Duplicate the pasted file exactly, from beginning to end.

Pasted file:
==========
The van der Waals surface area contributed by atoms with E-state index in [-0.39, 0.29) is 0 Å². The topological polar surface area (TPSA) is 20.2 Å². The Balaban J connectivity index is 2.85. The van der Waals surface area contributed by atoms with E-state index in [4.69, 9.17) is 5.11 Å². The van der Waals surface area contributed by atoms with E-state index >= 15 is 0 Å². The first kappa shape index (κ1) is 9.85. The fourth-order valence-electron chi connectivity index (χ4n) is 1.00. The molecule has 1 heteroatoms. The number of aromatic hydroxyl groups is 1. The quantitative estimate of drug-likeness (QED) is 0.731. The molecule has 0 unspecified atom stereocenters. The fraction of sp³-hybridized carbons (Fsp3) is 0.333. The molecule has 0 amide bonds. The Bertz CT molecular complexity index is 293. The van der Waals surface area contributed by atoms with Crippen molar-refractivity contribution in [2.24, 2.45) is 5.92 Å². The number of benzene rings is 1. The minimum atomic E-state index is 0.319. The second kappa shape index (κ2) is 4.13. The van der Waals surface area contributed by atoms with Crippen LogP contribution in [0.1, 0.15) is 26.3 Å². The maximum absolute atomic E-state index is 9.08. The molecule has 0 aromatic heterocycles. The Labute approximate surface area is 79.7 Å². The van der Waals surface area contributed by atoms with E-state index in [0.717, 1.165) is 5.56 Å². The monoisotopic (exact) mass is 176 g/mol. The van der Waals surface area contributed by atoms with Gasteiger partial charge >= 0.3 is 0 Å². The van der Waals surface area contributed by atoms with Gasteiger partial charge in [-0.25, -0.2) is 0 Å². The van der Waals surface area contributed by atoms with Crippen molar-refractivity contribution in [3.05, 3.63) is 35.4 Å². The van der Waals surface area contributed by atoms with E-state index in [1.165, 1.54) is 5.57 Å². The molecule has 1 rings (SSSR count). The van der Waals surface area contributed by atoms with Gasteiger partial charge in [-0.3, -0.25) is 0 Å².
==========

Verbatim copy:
The van der Waals surface area contributed by atoms with E-state index in [-0.39, 0.29) is 0 Å². The topological polar surface area (TPSA) is 20.2 Å². The Balaban J connectivity index is 2.85. The van der Waals surface area contributed by atoms with E-state index in [4.69, 9.17) is 5.11 Å². The van der Waals surface area contributed by atoms with E-state index >= 15 is 0 Å². The first kappa shape index (κ1) is 9.85. The fourth-order valence-electron chi connectivity index (χ4n) is 1.00. The molecule has 1 heteroatoms. The number of aromatic hydroxyl groups is 1. The quantitative estimate of drug-likeness (QED) is 0.731. The molecule has 0 unspecified atom stereocenters. The fraction of sp³-hybridized carbons (Fsp3) is 0.333. The molecule has 0 amide bonds. The Bertz CT molecular complexity index is 293. The van der Waals surface area contributed by atoms with Crippen molar-refractivity contribution in [2.24, 2.45) is 5.92 Å². The number of benzene rings is 1. The minimum atomic E-state index is 0.319. The second kappa shape index (κ2) is 4.13. The van der Waals surface area contributed by atoms with Crippen LogP contribution in [0.1, 0.15) is 26.3 Å². The maximum absolute atomic E-state index is 9.08. The molecule has 0 aromatic heterocycles. The Labute approximate surface area is 79.7 Å². The van der Waals surface area contributed by atoms with E-state index in [0.717, 1.165) is 5.56 Å². The monoisotopic (exact) mass is 176 g/mol. The van der Waals surface area contributed by atoms with Gasteiger partial charge >= 0.3 is 0 Å². The van der Waals surface area contributed by atoms with Gasteiger partial charge in [-0.25, -0.2) is 0 Å². The van der Waals surface area contributed by atoms with Crippen molar-refractivity contribution in [3.05, 3.63) is 35.4 Å². The van der Waals surface area contributed by atoms with E-state index in [1.165, 1.54) is 5.57 Å². The molecule has 1 rings (SSSR count). The van der Waals surface area contributed by atoms with Gasteiger partial charge in [-0.3, -0.25) is 0 Å².